Sounds great -Ė but can we believe it? In contrast with pronouncements from Washington, the answer is probably. "Intelís a bellwether for the PC industry, as well as being on the front lines of the Asian crisis, so everyone listens very carefully," says Schwartz. "If there were bad news coming, they would be preparing investors for it. Otherwise, next time around, theyíd get hammered." How often fear and honesty go hand in hand.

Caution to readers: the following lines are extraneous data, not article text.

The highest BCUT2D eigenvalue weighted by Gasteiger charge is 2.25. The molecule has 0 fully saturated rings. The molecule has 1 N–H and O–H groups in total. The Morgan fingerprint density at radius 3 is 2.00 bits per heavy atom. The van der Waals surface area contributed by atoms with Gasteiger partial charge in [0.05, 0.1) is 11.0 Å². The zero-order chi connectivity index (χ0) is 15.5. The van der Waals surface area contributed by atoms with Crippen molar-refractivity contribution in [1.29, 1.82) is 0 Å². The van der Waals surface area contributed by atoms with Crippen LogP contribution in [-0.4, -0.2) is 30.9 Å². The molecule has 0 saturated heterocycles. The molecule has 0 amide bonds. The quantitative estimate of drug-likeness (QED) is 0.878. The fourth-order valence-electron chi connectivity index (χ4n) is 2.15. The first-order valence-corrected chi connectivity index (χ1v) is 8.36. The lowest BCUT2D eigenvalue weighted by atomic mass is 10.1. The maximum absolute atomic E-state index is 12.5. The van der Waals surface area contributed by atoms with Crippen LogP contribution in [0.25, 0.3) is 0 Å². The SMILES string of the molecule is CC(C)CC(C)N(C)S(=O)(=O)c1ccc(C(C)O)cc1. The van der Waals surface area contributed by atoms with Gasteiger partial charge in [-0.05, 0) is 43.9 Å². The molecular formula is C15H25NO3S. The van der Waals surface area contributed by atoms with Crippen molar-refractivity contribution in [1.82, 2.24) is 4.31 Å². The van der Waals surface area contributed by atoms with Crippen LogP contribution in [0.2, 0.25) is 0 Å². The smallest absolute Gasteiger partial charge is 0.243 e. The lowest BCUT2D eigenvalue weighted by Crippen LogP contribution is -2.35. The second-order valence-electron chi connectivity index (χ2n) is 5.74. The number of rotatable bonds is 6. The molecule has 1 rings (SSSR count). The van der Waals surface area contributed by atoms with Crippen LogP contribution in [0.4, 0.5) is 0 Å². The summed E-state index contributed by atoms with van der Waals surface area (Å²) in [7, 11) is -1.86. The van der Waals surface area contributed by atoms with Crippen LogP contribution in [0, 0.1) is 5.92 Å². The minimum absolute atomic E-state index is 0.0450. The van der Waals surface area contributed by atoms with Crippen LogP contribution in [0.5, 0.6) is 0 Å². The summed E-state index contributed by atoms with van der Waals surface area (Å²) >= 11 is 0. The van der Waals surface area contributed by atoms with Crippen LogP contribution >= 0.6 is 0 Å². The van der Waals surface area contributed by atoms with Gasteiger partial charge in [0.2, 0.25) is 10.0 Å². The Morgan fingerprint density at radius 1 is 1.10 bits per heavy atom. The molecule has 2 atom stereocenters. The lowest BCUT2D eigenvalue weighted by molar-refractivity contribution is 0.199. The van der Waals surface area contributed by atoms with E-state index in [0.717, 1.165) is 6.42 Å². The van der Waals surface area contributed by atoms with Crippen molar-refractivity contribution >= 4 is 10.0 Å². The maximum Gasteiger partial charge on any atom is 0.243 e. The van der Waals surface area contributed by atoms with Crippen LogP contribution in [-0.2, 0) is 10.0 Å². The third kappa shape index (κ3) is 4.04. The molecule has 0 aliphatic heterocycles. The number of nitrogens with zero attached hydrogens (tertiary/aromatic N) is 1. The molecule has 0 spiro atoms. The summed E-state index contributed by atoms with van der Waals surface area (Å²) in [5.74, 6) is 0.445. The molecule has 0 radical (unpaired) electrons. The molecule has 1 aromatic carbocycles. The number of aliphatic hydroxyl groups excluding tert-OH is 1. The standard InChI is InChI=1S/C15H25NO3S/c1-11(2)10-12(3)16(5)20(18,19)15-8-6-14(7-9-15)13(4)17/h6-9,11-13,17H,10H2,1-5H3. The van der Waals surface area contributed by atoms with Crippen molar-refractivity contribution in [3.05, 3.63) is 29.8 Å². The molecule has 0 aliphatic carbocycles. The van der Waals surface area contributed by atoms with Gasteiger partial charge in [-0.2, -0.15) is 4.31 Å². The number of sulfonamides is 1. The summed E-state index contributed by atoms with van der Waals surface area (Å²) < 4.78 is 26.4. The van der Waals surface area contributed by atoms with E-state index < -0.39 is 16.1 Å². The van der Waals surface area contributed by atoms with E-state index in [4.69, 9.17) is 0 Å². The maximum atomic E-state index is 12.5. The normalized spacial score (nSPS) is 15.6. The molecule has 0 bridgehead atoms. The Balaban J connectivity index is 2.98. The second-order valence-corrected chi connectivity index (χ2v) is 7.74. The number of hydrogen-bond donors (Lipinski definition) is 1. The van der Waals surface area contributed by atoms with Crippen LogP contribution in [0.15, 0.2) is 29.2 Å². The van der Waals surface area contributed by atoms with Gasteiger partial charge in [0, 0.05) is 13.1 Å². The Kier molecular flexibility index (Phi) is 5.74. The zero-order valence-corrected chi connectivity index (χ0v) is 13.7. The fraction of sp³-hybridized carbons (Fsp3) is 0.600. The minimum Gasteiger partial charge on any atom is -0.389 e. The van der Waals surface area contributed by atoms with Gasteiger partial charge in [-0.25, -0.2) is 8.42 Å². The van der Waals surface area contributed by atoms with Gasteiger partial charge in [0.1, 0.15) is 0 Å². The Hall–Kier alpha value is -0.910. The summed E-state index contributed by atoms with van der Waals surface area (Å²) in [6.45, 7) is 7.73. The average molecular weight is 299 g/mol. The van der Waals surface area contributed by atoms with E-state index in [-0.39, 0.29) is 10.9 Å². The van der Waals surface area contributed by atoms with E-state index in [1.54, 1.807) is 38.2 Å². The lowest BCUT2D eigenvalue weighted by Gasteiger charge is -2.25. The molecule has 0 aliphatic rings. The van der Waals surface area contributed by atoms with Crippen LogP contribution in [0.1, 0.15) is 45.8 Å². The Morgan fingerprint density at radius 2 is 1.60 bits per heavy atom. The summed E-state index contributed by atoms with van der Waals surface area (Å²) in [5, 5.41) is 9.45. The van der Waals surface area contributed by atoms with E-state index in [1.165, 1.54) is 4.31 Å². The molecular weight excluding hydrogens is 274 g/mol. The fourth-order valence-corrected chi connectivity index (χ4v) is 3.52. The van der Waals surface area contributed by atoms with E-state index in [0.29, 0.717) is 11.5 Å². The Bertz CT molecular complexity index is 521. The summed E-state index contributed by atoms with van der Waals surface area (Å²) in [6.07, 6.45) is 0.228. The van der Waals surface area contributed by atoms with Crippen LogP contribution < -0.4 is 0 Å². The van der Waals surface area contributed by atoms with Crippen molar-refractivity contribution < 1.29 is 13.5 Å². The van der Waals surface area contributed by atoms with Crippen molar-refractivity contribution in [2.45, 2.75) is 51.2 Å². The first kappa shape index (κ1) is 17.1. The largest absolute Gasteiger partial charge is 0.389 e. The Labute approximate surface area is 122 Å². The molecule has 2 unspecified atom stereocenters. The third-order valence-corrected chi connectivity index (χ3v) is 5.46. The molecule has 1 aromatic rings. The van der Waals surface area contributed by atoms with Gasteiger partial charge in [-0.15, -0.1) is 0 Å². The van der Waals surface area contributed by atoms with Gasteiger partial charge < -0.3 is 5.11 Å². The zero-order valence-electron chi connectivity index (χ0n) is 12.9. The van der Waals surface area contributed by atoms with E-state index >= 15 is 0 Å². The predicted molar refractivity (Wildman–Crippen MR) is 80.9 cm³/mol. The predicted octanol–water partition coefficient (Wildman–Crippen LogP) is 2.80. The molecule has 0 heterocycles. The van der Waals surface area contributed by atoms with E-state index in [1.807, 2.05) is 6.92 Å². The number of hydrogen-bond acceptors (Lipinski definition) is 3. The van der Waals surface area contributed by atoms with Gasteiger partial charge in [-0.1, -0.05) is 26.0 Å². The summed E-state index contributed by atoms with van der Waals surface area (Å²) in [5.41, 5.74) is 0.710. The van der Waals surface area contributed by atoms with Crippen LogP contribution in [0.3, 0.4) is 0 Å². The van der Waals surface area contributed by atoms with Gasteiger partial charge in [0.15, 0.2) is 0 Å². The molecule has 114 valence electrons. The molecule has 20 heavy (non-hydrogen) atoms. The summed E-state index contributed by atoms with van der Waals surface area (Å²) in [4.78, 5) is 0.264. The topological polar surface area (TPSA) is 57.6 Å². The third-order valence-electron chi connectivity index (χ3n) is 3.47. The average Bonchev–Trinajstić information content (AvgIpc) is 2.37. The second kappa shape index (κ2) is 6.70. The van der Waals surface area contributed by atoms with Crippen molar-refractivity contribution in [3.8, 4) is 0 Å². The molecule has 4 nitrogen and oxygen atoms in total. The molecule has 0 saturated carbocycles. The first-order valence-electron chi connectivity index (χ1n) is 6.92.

NEW YORK: Well, they canít all be bulls. But FORTUNE writer Nelson Schwartz says that despite Intel's after-the-bell report Tuesday that its second-quarter earnings declined 29 percent from last year to 66 cents per share, the chip makerís stock shouldnít take too much of a hit -Ė because on Wall Street, as in Washington, the spinís the thing. "Although the published expectation was higher, at 68 cents, the way Intel announced it was much more important than the actual number," says Schwartz. "They predicted a better performance for the next quarter," and thatís what investors will heed. Indeed, listen to Intel chief executive Craig Barrett: "Despite a difficult environment for the computing industry, Intel has made significant strides toward increased productivity.... We have cut costs, extended our product line, and are ahead of schedule in using new manufacturing processes. As a result, we have increased Intelís competitiveness substantially."